Today we have a guest blog by Kathleen Parkinson of Seven Generations Ahead. Thanks to Kathleen for sharing information about Fresh from the Farm!
Children who learn to understand and appreciate the source and nature of their food are laying the foundation for a healthier tomorrow. This quiet but powerful concept is at the core of Fresh from the Farm, an educational program of the nonprofit Seven Generations Ahead. Using a fun, hands-on approach to learning, Fresh from the Farm threads together ecology, healthy eating, organics, and local farming through year-round curriculum lessons and activities.
Implementing the Fresh from the Farm curriculum supports schools’ efforts to meet the high standards for nutrition education set by the HealthierUS School Challenge, the program that First Lady Michelle Obama is encouraging schools to take on as part of her Let’s Move campaign. It’s a great resource for schools taking part in the Go for Gold campaign to support Chicago Public Schools in meeting the challenge.
Now, we’re pleased to announce the Fresh from the Farm upcoming teacher training workshop series on Oct. 14, 15, and 16, 2010. Learn how to creatively implement the Fresh from the Farm program in your school! Engage in hands-on training, explore a local farm, network with fellow teachers, and learn from experienced garden and wellness educators. Curriculum materials are included and classroom teachers can earn professional development (CPDU) credits.
Julia Kocian, an Americorps Volunteer working at the San Miguel Elementary school in Chicago’s Austin neighborhood attended a previous series of the trainings and shares her story:
“Austin is one example of what has been termed a 'food desert,' meaning there are very few mainstream grocers in the area and thus fresh produce and high quality meat is not available to many of its residents. Often times, children in underserved communities like Austin do not have the opportunity to learn about where the food on their plates comes from and why some foods are better for their bodies than others. This summer I set out to change that for 40 5th-8th graders in St. Joseph Services’ summer program at San Miguel Elementary School.
After attending a training in May with Seven Generations Ahead, I was ready and eager to implement the Fresh From the Farm educational program. The goal of this program was that after completing one session of 6-8 lessons, the children would have tasted new fruits and vegetables and developed their knowledge of where food comes from and how nutrients improve the health of the human body. The program was a huge success for all involved! Together, we learned about and tasted a variety of fruits and vegetables including bell peppers, blueberries, carrots, tomatoes, raspberries, and a surprise hit—fresh apricots. The students discovered new fresh foods that they haven’t been exposed to in the past and ended the program with a fresh interest in where food comes from and how its contents act in their bodies. From the beginning to the end, they showed measurable improvement in their knowledge of these topics, and fun was had by all along the way. ‘Thank you for teaching us [about] different fruits and vegetables!’ one student wrote in the class thank you card, ‘P.S. Love those apricots!’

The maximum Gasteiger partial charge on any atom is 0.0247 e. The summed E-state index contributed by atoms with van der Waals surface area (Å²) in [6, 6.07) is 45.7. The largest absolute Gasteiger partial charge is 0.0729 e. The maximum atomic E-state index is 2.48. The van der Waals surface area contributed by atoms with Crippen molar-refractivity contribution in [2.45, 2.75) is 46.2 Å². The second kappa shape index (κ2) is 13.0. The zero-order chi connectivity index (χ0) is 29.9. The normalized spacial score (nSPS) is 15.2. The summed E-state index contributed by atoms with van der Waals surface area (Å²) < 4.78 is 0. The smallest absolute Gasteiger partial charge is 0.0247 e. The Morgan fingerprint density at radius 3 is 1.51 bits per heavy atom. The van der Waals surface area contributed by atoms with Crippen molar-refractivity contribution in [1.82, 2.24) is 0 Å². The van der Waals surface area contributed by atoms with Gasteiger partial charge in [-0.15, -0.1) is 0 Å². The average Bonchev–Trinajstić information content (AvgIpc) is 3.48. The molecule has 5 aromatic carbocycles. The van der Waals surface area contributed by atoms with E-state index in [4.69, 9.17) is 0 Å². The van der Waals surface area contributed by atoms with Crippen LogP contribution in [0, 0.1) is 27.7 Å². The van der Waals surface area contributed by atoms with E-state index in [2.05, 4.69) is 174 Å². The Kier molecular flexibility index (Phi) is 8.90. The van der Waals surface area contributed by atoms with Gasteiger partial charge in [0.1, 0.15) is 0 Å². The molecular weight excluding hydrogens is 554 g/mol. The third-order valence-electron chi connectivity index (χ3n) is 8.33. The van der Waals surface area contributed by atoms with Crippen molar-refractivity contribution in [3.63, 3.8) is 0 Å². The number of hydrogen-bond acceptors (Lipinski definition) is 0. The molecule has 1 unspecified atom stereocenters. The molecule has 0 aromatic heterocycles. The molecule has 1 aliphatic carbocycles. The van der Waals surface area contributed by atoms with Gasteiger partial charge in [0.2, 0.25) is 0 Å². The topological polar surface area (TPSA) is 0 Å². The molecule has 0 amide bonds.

With my year of service coming to a close, it was an absolute joy for me to be able to teach this curriculum. Moving forward, PCC and St. Joseph Services are planning to collaborate to enable the continuation of the Fresh From the Farm program at San Miguel in years to come!”
To learn more about the Fresh from the Farm program, click here.
To download a registration form, click here [pdf].
For additional information, or registration inquiries, please contact Cindy Gapinski of Seven Generations Ahead.
Keep reading for detail about each day of the training!
Session 1: Introduction
The first workshop will provide teachers with the background information and history of the Fresh from the Farm program, resources and tools for implementing the curriculum, and connections to state learning standards. Participants will hear from Golden Apple Teacher Sandy Noel from Oak Park District 97 on the connections between health and academic performance and from Dr. Phillipa Norman on the connection between nutrition and brain function. Dinner is included.
Thursday, October 14, 2010, 4:00 pm-8:00 pm
Columbia College, 8th Floor, 600 S. Michigan Ave., Chicago (part of the 2010 GreenTown Conference)
Session 2: Exploring School Gardens
This workshop will take teachers out of the classroom and into Chicago’s largest school garden with veteran garden educator, Pete Leki. Teachers will learn how to plan and develop a school garden, get families and community members involved, and utilize the garden as an outdoor classroom. Participants in this workshop will also have the opportunity to get their hands dirty working in the soil while singing garden songs! Lunch is included.
Friday, October 15, 2010, 9:00 am-3:30 pm
Waters Elementary School, 4540 N. Campbell Ave., Chicago, IL
Session 3: Fresh from the Farm Field Experience
Take a field trip to a local organic farm and get your hands in the soil, harvest fresh fruits and vegetables, meet a farmer, and learn about the cultivation of local and organic foods. Teachers will take away memorable stories and key knowledge about growing healthy foods. Lunch is included.
Saturday, October 16, 2010, 9:45 am-2:00 pm
The Green Earth Institute, 10S404 Knoch Knolls Road, Naperville, IL
Optional: Fresh from the Farm in the Classroom
This session will take teachers into the classroom to observe a Fresh from the Farm lesson being implemented. Teachers will have the choice of observing a 3rd, 4th or 5th grade classroom followed by a discussion.
Please click here to register.
For additional information or registration inquiries, please contact Cindy Gapinski of Seven Generations Ahead.